How did you first become interested in politics?
A lot of people have things they just get drawn to, whether it’s playing guitar, or skateboarding, or music. Politics started for me, I guess, in religion class freshman year. We’d write these essays on the Bible, and I started to link the essays to what was actually happening in our world around us. One of the essays I wrote was “Al Gore and the Other False Prophets” (laughs). After writing about it, and seeing I was keeping updated with current events, I started to become really interested in what was happening.
Why did you decide to write this book?
It wasn’t something I just thought of, like, “I think I’m going to write a book, and it will take this long to write it.” I started writing these essays in my classes, and I thought I should type them up and keep track of them. Two pages turned into 30 pages, 30 into 100 pages. I had 150 pages and I said, “I have all this, it’s organized — let’s bring it together and publish it.”
What sort of reaction do you get from people when you tell them you’ve written a book about politics?
Like a wow, or a gasp, kind of. And then I’ll tell them that I’m a Republican, and they can’t believe there’s a Republican under the age of 40. But yeah, nobody expects it. And they shouldn’t really. What 16-year-old in their right mind comes out and writes a book?
Has anyone from school read your book?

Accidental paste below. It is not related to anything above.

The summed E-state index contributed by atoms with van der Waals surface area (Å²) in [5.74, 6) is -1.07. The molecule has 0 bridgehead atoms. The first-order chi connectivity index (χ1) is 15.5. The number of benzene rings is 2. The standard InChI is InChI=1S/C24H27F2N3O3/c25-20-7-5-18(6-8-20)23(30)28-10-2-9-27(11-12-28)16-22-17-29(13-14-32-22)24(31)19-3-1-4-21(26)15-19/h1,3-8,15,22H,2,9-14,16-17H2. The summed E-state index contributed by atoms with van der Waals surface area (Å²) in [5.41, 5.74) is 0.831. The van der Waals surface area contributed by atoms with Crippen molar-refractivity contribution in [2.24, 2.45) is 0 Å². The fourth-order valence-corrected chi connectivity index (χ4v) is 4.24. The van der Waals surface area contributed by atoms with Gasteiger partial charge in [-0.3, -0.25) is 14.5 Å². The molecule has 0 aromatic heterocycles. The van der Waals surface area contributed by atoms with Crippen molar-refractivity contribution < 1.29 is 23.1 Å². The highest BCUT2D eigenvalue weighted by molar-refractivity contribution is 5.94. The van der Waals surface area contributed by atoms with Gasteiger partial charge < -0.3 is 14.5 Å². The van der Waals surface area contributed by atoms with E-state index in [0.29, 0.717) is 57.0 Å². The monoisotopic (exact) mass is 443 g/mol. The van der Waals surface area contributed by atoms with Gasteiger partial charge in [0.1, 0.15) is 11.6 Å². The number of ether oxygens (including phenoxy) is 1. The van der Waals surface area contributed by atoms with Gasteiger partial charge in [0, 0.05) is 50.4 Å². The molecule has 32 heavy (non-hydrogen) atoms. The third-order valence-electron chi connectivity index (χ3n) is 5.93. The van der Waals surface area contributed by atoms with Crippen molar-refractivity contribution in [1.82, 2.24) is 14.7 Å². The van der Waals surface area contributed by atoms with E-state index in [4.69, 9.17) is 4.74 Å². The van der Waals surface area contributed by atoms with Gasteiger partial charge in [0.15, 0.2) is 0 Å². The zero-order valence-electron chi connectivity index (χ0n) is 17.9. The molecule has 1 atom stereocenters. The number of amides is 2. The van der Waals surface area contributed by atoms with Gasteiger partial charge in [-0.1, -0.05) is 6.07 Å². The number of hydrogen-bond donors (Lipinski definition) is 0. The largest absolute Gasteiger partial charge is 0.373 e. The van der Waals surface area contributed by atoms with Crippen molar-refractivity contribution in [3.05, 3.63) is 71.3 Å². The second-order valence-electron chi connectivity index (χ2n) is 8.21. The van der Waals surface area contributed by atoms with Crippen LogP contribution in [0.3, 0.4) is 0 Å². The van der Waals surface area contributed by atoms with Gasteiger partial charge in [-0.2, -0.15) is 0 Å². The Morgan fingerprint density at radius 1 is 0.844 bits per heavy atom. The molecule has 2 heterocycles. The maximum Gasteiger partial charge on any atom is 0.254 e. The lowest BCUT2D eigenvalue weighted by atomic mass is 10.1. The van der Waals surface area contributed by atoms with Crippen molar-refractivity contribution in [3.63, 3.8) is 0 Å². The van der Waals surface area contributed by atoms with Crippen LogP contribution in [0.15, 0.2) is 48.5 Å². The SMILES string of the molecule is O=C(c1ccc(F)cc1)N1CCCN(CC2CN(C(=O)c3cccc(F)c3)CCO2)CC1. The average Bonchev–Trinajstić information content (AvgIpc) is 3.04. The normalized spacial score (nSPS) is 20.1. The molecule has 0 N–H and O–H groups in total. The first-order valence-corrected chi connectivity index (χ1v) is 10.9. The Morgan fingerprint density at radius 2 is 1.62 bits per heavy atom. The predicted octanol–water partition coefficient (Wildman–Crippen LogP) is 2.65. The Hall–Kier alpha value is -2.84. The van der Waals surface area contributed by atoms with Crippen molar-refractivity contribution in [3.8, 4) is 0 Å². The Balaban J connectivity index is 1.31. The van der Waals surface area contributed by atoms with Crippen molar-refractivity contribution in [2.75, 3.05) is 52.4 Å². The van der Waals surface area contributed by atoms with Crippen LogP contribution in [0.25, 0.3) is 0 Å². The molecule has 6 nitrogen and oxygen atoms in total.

Oh yeah. It’s around here a lot. My friends read it. One of my friends actually read it over and helped me edit it, because I’m awful at that. I can write it down; I just can’t get it to make sense. The teachers, too. And we’ll argue about it in class — a lot of the teachers are more liberally prone that I am, certainly, and it makes for a lot of interesting discussions. (Laughs.)
It’s pretty obvious you’re a McCain supporter. Why do you think he’d make a good president?
I have supported John McCain since he announced in February 2007 for two reasons. One is that he has an incredible amount of experience: military experience, legislative experience, executive experience. All of it you need to be president. I’m big about experience and I don’t think you can do a job without it. The second reason is he is one of the most bipartisan workers in Congress. As I’ve constantly said, and I think it’s in the book, too: it’s time to stop breaking fingers and to start shaking hands, to work together to achieve things.
Young people are sometimes seen as apathetic or uninterested in politics. Do you think that’s true?
Especially in this election, we’ve seen Barack Obama exciting young voters and more people turning out. But, especially 18-year-olds and a little older, they don’t know exactly what they’re voting for. They get obsessed with this whole idea of the candidate more than the issues and the party, and what’s actually going to happen once the person’s in office. And they’re not interested in politics, mostly because people don’t think they have a say. In my own experience, politicians don’t want to waste their time, most of the time, with teenagers.
Do you think 18 is the right minimum age to vote?
I think 18 is a good age to vote. It definitely shouldn’t be lower. I think you have too many other things going on before that age to take it really seriously. Once you turn 18, if you’re not committed to voting then and taking the responsibility seriously, you’re not going to take it seriously whether you’re 18 or 40.
I’ve got to ask — do you see a future for yourself in politics someday?
I hope so. That’s definitely what I’d like to go into. It depends, though. You have the name D’Angelo, that doesn’t exactly scream politician. But yeah, of course I’ve thought about it, and I hope to do something with it, but I don’t know. I’d like to finish high school first.
You can purchase print or digital versions of D’Angelo’s book at http://stores.lulu.com/dangelon